It's a kind of surface where the batsman never feels he's in as seen in the dismissal of Cheteshwar Pujara. He hardly played a false stroke before getting bowled off Pattinson.
"The ball that bowled Pujara kept low. If you bang the wicket and put some pace behind it, you can get some variable bounce."
"There's a little bit of reverse swing as well. The ball's quite soft which doesn't help. We're still 200 in front, so two wickets early tomorrow will be the key," the pacer said.
That Australia managed to reach 380 is a tribute to Michael Clarke and Moises Henriques.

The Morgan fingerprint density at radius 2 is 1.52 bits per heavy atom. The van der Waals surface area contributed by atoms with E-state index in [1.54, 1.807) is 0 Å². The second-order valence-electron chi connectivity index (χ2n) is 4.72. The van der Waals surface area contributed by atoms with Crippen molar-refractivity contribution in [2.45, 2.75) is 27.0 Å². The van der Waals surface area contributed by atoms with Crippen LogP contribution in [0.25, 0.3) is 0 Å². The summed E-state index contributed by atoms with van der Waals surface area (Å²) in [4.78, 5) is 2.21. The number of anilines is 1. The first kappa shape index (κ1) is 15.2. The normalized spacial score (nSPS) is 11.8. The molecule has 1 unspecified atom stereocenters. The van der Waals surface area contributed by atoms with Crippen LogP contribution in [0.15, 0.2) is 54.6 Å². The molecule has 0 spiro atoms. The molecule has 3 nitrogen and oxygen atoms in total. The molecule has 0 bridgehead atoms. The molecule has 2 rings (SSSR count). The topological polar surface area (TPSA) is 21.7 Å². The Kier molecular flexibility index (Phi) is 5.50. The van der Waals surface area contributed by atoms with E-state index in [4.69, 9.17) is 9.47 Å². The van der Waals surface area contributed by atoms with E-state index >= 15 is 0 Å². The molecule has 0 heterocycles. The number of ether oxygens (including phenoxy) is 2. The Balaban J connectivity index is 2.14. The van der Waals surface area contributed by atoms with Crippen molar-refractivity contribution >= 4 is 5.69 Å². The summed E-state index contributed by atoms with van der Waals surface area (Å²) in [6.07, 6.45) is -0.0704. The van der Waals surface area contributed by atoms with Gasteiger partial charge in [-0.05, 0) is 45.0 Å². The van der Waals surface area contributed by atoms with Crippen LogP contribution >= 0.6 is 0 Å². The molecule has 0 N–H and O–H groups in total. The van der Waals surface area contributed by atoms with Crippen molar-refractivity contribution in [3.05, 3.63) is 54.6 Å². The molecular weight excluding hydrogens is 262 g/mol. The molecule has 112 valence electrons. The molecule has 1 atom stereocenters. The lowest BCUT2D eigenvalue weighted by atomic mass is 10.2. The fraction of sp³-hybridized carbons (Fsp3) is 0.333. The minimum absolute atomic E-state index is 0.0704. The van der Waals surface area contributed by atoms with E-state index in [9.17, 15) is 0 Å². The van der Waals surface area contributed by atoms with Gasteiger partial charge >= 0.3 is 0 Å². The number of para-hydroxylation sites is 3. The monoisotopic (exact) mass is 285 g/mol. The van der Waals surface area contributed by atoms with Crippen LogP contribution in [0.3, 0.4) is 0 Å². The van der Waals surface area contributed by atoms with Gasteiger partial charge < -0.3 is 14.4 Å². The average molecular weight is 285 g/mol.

Local boy Ashwin said: "The pitch looked very dirty, to be very honest. After the first 5-10 overs, it looked dirty and we thought it was going to spin like a top. But it actually didn't spin at all. There were a few balls when you tossed it up and they jumped a little bit. It's been slow," said Ashwin.
The Test is delicately balanced and could go either way. The first session on the third day will be crucial.
If Australia can prise out two quick wickets, the fear is that the Indian cricket board's spin plan may backfire again.